post #13 of 29
Quote:
Originally Posted by NamelessPFG View Post

If that's the case with vintage receivers having high headphone output impedance...then why do vintage headphones only have 8-ohm impedance in some cases?

 

My set of vintage Sansui SS-20s is exactly that. Eight measly ohms of impedance. Pretty sensitive from what I can tell, too; I can drive them straight out of a typical sound card or portable device without any volume issues, though without a dynamic headphone amp to use, I can't compare. If anything, I'd expect them to match up well with the old Sansui 8080DB receiver we have packed up...

 

On another note, I actually am using a not-so-vintage receiver as a headphone amp right now (Onkyo TX-SV515PRO)...but not in the manner that you'd expect. I need the speaker amp to drive a Stax SRD-7/SB. It's rather bulky for that, but it works. The SS-20s and AD700s show no improvement going through it instead of being fed directly by the sound card, as far as I can tell.


those were mainly cause they were consumer products or low-end. lot of radio broadcasting and studio gear was 600ohm standard. the sennheiser hd414 and h424 also known was the first to use microphone drivers instead of your typical dynamic paper cone driver and reason for it's 2000ohms. also most of the 8-16ohm headphones reason why they sounded so bad is cause they basically just took cheap speaker parts and used them as ''full-range'' drivers most of the time so if you wanted to you could actually rewire them with speaker wire and use them off the speaker outputs but really won't make any difference really besides solve volume issues with your typical 8-16ohm paper cone driver.

there is exceptions tho like the pioneer monitor 10. that was design for live recording and monitor in the 70's and used large 57mm polyester film cone divers and an aluminum voice coil instead. the pioneers were rated at 4-16ohms but they do benefit from more power cause aluminum is more resistive to copper and can handle lots more power since it dissipates heat much faster. that's why high-end subwoofers and full-range drivers are made with aluminum voice coils. same goes for the famous beyer dt48's which used aluminum voice coils. i think the dt880 was around same time as 240df's in the 80's and were 600ohms till later on they decided to design more consumer friendly versions.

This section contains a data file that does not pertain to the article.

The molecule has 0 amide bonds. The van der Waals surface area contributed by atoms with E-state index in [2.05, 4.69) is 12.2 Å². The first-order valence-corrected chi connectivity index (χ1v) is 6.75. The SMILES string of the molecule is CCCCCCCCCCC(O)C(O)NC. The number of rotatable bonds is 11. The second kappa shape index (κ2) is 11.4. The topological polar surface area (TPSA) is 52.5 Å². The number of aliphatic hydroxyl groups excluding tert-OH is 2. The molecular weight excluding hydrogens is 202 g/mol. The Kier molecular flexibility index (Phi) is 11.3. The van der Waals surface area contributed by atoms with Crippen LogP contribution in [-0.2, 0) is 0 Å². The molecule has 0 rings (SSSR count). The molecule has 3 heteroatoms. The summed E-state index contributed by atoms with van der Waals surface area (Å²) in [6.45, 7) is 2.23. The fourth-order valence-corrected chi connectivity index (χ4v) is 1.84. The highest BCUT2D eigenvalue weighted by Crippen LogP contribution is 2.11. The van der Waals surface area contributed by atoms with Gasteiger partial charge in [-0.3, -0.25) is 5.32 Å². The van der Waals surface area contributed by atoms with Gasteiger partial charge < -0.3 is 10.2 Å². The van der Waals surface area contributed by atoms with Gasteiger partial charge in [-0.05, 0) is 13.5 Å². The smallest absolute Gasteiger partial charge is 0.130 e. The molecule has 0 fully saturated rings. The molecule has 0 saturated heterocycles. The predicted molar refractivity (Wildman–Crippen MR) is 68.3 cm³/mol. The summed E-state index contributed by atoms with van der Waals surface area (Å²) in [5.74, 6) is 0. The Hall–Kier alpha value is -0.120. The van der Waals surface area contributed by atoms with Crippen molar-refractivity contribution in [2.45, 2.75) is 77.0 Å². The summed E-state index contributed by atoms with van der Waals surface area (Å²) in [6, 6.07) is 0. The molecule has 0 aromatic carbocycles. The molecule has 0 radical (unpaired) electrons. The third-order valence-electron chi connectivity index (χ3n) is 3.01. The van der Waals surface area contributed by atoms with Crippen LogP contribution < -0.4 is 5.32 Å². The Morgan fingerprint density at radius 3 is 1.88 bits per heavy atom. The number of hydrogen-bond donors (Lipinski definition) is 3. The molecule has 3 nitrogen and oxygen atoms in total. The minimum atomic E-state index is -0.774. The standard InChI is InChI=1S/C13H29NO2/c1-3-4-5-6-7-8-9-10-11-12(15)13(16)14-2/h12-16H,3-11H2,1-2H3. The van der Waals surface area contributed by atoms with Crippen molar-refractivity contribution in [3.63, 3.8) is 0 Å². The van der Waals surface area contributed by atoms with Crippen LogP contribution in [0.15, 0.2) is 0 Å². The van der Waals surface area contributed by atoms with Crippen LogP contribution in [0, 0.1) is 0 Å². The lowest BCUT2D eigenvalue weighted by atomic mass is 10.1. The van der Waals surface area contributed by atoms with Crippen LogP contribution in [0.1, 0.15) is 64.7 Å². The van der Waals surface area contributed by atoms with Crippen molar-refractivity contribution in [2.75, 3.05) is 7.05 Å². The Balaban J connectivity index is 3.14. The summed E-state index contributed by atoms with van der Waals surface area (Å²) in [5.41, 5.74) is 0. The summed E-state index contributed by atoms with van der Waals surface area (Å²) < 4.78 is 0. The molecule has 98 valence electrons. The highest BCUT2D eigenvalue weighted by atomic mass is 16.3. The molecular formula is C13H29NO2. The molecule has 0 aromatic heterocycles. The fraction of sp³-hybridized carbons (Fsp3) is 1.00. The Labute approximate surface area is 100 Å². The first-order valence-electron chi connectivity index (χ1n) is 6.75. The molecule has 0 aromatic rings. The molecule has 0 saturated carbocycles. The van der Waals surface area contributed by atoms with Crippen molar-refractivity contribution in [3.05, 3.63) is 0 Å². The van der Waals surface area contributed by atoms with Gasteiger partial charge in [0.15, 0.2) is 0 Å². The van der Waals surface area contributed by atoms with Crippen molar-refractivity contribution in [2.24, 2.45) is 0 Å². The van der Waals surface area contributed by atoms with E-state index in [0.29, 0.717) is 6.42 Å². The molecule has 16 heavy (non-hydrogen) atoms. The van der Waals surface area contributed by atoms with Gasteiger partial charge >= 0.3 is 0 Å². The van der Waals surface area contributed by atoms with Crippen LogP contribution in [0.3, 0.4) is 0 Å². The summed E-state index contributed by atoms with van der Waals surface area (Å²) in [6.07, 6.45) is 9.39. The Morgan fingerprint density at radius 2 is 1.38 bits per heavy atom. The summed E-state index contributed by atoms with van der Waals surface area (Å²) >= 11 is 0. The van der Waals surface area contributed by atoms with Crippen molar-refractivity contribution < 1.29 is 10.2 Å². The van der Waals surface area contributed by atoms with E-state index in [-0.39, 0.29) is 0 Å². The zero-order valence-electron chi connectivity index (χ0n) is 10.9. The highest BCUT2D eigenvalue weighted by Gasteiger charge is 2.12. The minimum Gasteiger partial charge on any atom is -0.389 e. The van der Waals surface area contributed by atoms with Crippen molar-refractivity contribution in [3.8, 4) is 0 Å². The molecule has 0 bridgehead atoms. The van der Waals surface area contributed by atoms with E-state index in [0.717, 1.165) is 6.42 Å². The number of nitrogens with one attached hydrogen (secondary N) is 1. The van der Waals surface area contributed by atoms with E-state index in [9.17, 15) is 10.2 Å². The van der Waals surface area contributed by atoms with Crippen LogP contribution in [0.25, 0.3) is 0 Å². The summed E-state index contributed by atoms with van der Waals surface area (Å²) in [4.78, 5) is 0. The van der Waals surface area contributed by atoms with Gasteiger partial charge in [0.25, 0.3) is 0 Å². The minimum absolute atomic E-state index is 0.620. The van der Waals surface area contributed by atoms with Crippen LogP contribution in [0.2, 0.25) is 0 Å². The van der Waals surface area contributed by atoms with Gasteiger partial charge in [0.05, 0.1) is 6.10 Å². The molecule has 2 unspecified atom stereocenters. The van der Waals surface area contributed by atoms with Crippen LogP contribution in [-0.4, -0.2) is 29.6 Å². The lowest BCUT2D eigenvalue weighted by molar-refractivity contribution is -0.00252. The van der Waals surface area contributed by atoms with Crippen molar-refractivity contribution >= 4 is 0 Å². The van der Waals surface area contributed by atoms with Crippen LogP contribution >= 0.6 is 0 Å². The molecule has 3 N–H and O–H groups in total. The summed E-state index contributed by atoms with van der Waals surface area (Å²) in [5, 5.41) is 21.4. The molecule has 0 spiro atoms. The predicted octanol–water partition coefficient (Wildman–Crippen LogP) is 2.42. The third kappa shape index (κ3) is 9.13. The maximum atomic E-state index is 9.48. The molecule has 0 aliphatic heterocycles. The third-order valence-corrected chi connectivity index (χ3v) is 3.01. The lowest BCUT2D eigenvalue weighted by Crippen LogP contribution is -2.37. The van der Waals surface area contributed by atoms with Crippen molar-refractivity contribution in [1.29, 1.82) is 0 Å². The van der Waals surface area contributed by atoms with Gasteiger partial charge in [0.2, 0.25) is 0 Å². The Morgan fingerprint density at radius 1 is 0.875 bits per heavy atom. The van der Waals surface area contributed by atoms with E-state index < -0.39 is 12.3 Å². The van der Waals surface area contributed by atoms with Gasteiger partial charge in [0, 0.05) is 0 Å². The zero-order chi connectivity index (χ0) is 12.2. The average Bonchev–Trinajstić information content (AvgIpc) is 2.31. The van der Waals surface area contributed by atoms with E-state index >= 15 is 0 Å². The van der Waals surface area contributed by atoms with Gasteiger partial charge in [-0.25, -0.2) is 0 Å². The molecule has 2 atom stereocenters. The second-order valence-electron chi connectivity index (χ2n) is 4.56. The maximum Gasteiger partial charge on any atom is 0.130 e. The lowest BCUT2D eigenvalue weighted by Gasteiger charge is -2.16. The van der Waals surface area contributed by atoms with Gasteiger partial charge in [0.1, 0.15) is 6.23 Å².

you also got electrostatics,electrodynamics and planer magnetics to consider as well.
post #14 of 29
Quote:
Originally Posted by Adda View Post

In my experience it's quite random how headphone will act when plugged in to high impedance outputs on receivers.

I have a Harman/Kardon PM665, with the DF's it sounds fine, with K242HD's it sounds fine, with 120 Ohm HD555's it's extremely bassy and muddy.

Now why does the 55 ohm K242HD's sound fine, while the HD555's with their higher impedance do not? something to do with sensitivity/efficiency rather then impedance maybe?


sensitivity maybe. i'm not sure and can't say really. just bad synergy maybe. who knows. also akg headphones are known to be infamous for big impedance spikes for some reason. i remember reading somewhere they tested multiple driver impedance and akg's were known to typically spike and dip the most especially around the 100hz and 1khz region.
post #15 of 29

I've always used stereo recievers with headphone along with speakers since i was a little kid thanks to my Dad owning a television and audio shop. Not once have i had any problems with bad sound quality. Currently am using an Onkyo TX-8555 stereo reciever for headphone and speaker (2) use and it really adds a just the right oomph fullness to my Audio Technica Ath-AD700 headphones without distorting the sound.

 

Only time i had a problem was with a humming sound when i purchased a RadioShack PA system. Though it made the headphones sound more full it also started giving them a very annoying hum after awhile. Now i have it in storage and stick to my Onkyo with some Insignia Bass Reflex speakers when not using headphones.